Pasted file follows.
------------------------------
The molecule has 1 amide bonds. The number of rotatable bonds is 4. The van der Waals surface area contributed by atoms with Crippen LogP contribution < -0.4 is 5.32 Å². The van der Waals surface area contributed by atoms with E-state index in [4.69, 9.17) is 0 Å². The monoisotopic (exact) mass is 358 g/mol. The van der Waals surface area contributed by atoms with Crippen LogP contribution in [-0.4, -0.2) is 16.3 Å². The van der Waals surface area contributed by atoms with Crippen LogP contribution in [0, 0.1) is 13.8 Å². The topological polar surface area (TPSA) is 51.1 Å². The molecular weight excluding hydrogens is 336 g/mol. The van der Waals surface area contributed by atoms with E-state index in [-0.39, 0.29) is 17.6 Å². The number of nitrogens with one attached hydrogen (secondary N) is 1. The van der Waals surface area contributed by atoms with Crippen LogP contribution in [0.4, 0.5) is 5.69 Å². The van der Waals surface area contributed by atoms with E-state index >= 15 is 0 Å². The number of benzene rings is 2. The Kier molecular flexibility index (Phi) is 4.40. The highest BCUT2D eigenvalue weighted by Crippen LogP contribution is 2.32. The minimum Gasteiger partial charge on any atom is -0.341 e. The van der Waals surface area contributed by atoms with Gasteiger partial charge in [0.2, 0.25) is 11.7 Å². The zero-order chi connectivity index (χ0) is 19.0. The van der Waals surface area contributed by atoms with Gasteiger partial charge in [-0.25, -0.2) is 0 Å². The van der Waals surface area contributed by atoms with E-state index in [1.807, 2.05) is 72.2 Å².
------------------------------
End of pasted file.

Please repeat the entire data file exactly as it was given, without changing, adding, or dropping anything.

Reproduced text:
The molecule has 1 amide bonds. The number of rotatable bonds is 4. The van der Waals surface area contributed by atoms with Crippen LogP contribution < -0.4 is 5.32 Å². The van der Waals surface area contributed by atoms with E-state index in [4.69, 9.17) is 0 Å². The monoisotopic (exact) mass is 358 g/mol. The van der Waals surface area contributed by atoms with Crippen LogP contribution in [-0.4, -0.2) is 16.3 Å². The van der Waals surface area contributed by atoms with Crippen LogP contribution in [0, 0.1) is 13.8 Å². The topological polar surface area (TPSA) is 51.1 Å². The molecular weight excluding hydrogens is 336 g/mol. The van der Waals surface area contributed by atoms with E-state index in [-0.39, 0.29) is 17.6 Å². The number of nitrogens with one attached hydrogen (secondary N) is 1. The van der Waals surface area contributed by atoms with Crippen LogP contribution in [0.4, 0.5) is 5.69 Å². The van der Waals surface area contributed by atoms with E-state index >= 15 is 0 Å². The number of benzene rings is 2. The Kier molecular flexibility index (Phi) is 4.40. The highest BCUT2D eigenvalue weighted by Crippen LogP contribution is 2.32. The minimum Gasteiger partial charge on any atom is -0.341 e. The van der Waals surface area contributed by atoms with Gasteiger partial charge in [0.2, 0.25) is 11.7 Å². The zero-order chi connectivity index (χ0) is 19.0. The van der Waals surface area contributed by atoms with Gasteiger partial charge in [-0.25, -0.2) is 0 Å². The van der Waals surface area contributed by atoms with E-state index in [1.807, 2.05) is 72.2 Å².